The other day I had my passport photo taken, retaken and retaken again. You see there cannot be a hint of a smile, and for some reason, even though my pearly whites were securely hidden, something was causing my photo to be rejected time after time. If it hadn’t been for my son’s photos on the exact same camera, with the exact same ‘passport photo technology’ on the very first occasion being so readily accepted with a blazing green computer tick, I would have assumed there was something wrong with the camera, or the associated technology.
With the camera lens directed towards me, it was very difficult to resist the automated temptation to smile, and even though I was not consciously smiling back at the camera, I did feel that my eyes, like a gentle hum, were slightly smiling. It was something that I had hoped to conceal, as those mug shots are so unappealing, but there was no tricking this technology. Bemused by this I could not help feeling that, in the search for my true identity, the computer assessed these mug shots and said. ‘No, that just does not look like her’. In the end I acquiesced and did as I was instructed to do, draining the smile from every aspect of my face until finally I was rewarded with the photo that was expected; dull, lifeless, functional.
Smiling to me is the essence of love, humanity and compassion. There is nothing richer than walking down the street, sharing a smile with a passerby and in turn being rewarded with a full-bodied smile. It’s such a giving thing to do, yet takes so little effort. Smiles are effervescently loaded with boundless joy, pepping up all those that come into contact with one, providing happiness-inspired fuel to pass onto the next person making our day, and hopefully theirs, just that little bit more joyful. It’s such an open and selfless act and I often ponder how the world could be transformed, with random acts of conscious smiling. As part of a bid to improve community connectedness, a few years ago the Maribyrnong Police department ran an innovative smile campaign to astounding success. Whilst more recently at an Association for Applied Therapeutic Humor Conference in San Diego last year, one of the activities was a ‘Smile Squad’, where a group of slightly mad and far too happy people, carted swags of cardboard cutout smiles on sticks, and loaded themselves with supplies of smiley faced sweets to hand out. You probably have figured out by now that I was one of those slightly mad and far too happy people!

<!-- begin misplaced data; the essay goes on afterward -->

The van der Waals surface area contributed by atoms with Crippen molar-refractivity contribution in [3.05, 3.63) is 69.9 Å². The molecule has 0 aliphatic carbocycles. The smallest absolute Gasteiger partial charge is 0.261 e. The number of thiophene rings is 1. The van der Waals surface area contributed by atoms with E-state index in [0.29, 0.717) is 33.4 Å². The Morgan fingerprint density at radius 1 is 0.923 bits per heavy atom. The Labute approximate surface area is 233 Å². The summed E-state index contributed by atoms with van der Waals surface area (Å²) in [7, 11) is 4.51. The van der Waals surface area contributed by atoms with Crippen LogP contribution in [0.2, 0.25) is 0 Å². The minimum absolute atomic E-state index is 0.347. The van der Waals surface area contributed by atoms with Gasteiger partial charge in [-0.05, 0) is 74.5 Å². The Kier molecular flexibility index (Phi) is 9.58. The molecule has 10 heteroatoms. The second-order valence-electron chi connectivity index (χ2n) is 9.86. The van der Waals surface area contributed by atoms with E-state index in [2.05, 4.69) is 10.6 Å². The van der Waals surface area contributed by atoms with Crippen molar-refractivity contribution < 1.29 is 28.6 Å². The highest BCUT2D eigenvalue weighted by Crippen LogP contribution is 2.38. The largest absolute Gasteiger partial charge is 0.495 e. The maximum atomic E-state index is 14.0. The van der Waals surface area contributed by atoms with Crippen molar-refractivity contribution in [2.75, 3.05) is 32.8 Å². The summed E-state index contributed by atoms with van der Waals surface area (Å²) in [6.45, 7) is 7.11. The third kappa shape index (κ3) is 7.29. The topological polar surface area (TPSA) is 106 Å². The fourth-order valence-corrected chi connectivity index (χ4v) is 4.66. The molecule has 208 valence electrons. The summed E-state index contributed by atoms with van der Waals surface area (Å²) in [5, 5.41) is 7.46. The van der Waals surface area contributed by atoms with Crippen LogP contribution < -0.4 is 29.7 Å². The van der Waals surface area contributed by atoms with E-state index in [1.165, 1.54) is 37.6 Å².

As one large smiley movement we waltzed down to the port area, smiling at as many people as we could, handing out paraphernalia to willing, and some not so willing people of all ages, ethnicity and financial means. Some distanced themselves from accepting both smiles and ‘fake smiles’, yet the vast majority embraced us, leaving us with a smile and buoyed mood. In the hour or so that we were on ‘smiley walkabout’ we met an array of people ranging from; policeman, tourists, homeless people, children with their families, protesters, all so different, yet with one shared smile, became a united force. Two smile exchanges were particularly memorable; one with two San Diego policemen who took time to put their arms around us for a cheesy grinned photo whilst patrolling a permanent fixture of protesters against US navy ship presence in San Diego. The other, was with a toothless homeless person, bearing a shoddy piece of wilted cardboard with the words written in looped scrawl; “My wife’s lawyer was better than mine”. The mood on the streets sweetly transformed to one more akin to a street festival or carnival. People stopped to have their photos taken with us, children skipped away with their smiley sweets; young lovers posed kissing each other with those delicious cardboard lips. On our way back to the hotel, on a happiness high and already in premature reminiscent mode, we were amazed at how many people that we had passed earlier in the day, excitedly waved at us and flung an array of genuine smiles our way.
Smiles are such a powerful force and I am so grateful that I live in Melbourne, where on the whole smiles are given and accepted freely and willingly. One can never play down the effect that a smile may have on someone’s day. Who knows, it might be the only smile that they have received today, yesterday, maybe in a week, or even sadder, even longer than that. A smile inherently says I acknowledge you, and all is well with the world, and when it is reciprocated and shared, for a momentary lapse of time, a bridge is constructed joining two people together in perpetuity. So don’t waste opportunities to spread the joy that is so perfectly encapsulated in a smile. Go forth and smile.
In love and laughter, Ros J